By B.N. Frank
As American COVID concerns continue to increase, employers (including the NFL and Ford) are requiring employees to wear electronic tags that record their every move and encounter, as well as electronic wristbands to keep them compliant with social distancing.
At least one school district has required students and staff to wear Bluetooth-enabled armbands to monitor temperatures. Some colleges are requiring students to install contact tracing apps on their devices. At least one university is paying scientists to collect and analyze human waste for contact tracing. And at least one university has installed technology to scan, monitor, and alert students when they aren’t social distancing.
Now the military is offering wearables to detect illness, and some troops are already donning them.
From Defense One:
The US Military’s Latest Wearables Can Detect Illness Two Days Before You Get Sick
Some 400 troops are testing the devices, trained on nearly a quarter million cases to detect COVID and a whole lot more.
Some troops in the U.S. military are wearing a watch and ring kit that can alert them and their command if they’re going to get sick in the next day or two. It’s part of a new system that the Defense Innovation Unit, or DIU, has built with Philips Healthcare and the Defense Threat Reduction Agency, or DTRA.
The watch and ring — by Garmin and Oura, respectively — are commercially available; they detect subtle biometric indicators, like slight changes in skin temperature. But a new algorithm, trained on Philips’ massive cache of patient bedside data, can analyze the data and predict whether the wearer will soon become ill from any of a wide variety of diseases, including COVID-19.
Called Rapid Analysis of Threat Exposure, or RATE, the system can’t tell you exactly what you have, but can tell you the likelihood, on a scale of 1 to 100, that a sick day is ahead.
“Originally, this wasn’t designed for COVID-19, but the algorithm was trained against some SARS variants, of which COVID-19 is one,” said Dr. Christian Whitchurch, who runs the human systems portfolio at DIU. “We trained this algorithm on something like a quarter-million patient records. These are folks that went into the hospital for an elective surgery…and then became unwell.”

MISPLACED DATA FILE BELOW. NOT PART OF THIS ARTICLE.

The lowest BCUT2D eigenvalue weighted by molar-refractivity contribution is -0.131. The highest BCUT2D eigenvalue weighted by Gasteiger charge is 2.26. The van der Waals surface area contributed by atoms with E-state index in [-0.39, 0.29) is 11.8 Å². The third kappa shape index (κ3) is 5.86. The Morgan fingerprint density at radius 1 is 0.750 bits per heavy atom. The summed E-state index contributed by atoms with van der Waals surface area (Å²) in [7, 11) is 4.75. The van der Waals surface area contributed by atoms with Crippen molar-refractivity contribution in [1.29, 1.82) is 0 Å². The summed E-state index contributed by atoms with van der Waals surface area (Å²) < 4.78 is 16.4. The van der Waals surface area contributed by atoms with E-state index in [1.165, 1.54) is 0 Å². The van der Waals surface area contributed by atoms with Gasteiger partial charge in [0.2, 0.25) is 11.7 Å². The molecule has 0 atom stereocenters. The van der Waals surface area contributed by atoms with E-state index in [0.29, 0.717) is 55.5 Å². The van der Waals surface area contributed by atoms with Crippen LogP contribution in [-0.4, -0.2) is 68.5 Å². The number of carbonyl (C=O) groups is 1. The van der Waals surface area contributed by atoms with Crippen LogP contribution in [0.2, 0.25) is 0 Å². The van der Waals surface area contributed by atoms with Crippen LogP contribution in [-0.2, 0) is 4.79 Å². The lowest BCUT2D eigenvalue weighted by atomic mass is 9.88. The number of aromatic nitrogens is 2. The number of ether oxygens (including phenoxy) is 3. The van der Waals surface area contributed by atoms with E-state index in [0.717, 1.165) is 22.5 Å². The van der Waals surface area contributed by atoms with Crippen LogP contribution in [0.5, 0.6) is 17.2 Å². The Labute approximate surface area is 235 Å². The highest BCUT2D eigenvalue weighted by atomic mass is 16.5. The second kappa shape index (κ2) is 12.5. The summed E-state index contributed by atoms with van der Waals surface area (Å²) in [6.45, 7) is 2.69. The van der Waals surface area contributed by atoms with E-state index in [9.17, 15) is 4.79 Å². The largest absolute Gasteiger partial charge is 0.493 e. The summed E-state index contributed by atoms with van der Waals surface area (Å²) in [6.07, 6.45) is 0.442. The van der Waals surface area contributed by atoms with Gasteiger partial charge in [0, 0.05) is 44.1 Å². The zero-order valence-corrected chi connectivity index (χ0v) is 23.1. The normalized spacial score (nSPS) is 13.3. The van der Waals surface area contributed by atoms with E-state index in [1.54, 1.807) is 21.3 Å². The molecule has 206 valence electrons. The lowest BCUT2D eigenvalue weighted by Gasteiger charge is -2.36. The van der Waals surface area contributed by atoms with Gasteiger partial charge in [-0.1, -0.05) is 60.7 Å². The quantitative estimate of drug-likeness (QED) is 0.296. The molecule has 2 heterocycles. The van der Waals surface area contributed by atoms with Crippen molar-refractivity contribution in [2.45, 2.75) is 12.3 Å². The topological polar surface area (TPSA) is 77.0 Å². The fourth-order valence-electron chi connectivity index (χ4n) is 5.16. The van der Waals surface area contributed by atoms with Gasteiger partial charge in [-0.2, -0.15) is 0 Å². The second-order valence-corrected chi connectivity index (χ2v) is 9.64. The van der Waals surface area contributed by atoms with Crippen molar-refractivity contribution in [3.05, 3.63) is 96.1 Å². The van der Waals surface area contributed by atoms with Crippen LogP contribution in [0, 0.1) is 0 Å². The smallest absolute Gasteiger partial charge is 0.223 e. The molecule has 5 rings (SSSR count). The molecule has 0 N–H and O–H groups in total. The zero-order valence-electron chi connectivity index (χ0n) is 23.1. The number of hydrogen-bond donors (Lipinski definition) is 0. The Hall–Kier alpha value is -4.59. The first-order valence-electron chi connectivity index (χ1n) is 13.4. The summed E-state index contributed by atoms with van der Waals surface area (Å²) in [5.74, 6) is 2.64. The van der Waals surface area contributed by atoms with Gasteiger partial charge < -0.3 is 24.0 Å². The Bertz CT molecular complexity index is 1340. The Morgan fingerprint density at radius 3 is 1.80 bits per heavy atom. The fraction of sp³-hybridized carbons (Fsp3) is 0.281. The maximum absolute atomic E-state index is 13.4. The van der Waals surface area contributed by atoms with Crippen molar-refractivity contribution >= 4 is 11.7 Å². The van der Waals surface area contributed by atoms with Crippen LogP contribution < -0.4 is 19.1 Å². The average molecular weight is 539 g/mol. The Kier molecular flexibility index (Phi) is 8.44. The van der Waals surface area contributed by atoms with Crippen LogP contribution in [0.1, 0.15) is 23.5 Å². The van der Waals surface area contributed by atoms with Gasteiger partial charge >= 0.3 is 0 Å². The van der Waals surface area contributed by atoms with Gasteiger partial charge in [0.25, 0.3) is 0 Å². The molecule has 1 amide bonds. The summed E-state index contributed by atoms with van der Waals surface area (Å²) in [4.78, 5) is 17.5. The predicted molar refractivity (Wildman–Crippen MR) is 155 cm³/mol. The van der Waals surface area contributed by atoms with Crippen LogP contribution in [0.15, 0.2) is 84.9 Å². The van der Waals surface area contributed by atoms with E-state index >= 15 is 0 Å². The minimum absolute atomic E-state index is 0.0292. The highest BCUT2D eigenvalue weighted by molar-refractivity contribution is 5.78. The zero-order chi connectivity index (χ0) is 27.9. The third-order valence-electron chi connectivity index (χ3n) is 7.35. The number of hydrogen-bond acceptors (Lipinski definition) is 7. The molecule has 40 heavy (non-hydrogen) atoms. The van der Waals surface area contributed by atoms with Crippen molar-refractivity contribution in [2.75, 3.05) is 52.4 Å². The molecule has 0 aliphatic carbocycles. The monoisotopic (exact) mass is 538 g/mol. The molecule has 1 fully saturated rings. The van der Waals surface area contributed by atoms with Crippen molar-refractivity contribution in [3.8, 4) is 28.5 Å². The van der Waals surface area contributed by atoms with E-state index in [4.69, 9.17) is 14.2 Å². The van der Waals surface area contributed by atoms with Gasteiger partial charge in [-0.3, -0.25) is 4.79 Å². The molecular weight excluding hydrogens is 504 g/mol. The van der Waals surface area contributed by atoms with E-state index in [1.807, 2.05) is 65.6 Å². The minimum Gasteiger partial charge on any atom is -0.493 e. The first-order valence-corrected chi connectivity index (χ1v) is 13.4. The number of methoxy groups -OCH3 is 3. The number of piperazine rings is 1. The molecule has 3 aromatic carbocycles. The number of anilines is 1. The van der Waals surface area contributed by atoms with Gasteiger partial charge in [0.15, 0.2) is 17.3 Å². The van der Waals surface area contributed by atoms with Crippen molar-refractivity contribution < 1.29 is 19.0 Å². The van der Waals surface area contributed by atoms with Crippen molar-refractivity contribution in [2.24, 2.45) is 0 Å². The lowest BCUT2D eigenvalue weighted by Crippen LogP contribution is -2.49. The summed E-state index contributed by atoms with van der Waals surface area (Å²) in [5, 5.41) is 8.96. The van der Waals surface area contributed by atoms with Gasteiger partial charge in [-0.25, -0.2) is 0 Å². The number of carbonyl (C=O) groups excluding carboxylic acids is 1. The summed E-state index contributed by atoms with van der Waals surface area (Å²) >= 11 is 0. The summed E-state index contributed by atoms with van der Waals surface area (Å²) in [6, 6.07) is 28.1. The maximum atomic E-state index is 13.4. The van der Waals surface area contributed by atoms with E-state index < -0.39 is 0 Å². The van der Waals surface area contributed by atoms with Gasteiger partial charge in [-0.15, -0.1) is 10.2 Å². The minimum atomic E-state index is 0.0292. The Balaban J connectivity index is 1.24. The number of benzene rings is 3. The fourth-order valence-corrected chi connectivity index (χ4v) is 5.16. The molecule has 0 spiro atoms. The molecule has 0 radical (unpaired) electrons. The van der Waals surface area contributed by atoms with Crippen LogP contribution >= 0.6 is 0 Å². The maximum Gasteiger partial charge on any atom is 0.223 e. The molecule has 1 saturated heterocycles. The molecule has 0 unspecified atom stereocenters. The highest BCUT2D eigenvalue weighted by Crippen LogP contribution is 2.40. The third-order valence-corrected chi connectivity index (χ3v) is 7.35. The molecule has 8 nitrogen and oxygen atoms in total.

The researchers identified six markers that allowed the Philips-made algorithm to provide a 48-hour heads-up, before the wearer even feels sick in most instances.
“We are pivoting this hospital-developed model into the context of a warfighter using commercially available wearable tech,” said Whitchurch.
In June, DIU and DTRA began giving the kits to about 400 people.. “Within two weeks of us going live we had our first successful COVID-19 detect” — that is, an indication that the wearer was unwell, which led to a further diagnostic test the revealed COVID-19, he said. “That was amazing.”
The program is now expanding to some 5,000 participants, including across the Navy, Veteran Affairs, West Point cadets, and “other Department of Defense entities,” according to a press release.
Wireless, “smart” and Internet of Things (IoT) technology is obviously designed to collect data and conduct surveillance (see 1, 2, 3, 4, 5). It’s also extremely vulnerable to data leakage as well as hackers who can also collect personal data, conduct surveillance, and even set technology on fire.
All Bluetooth, “Smart” and WiFi technology also emits harmful electromagnetic radiation which can make people AND animals sick (see 1, 2, 3, 4, 5, 6, 7, 8), disrupt the blood-brain barrier (see 1, 2). increase cancer risk (see 1, 2, 3, 4, 5), cause rashes and other skin irritations, reduce immunity to illnesses and MORE. Good luck to our troops.
Activist Post reports regularly about invasive and unsafe technology. For more information visit our archives and the following websites:
- Electromagnetic Radiation Safety
- EMF Scientist
- Environmental Health Trust
- Physicians for Safe Technology
- Scientists for Wired Tech
- Wireless Information Network
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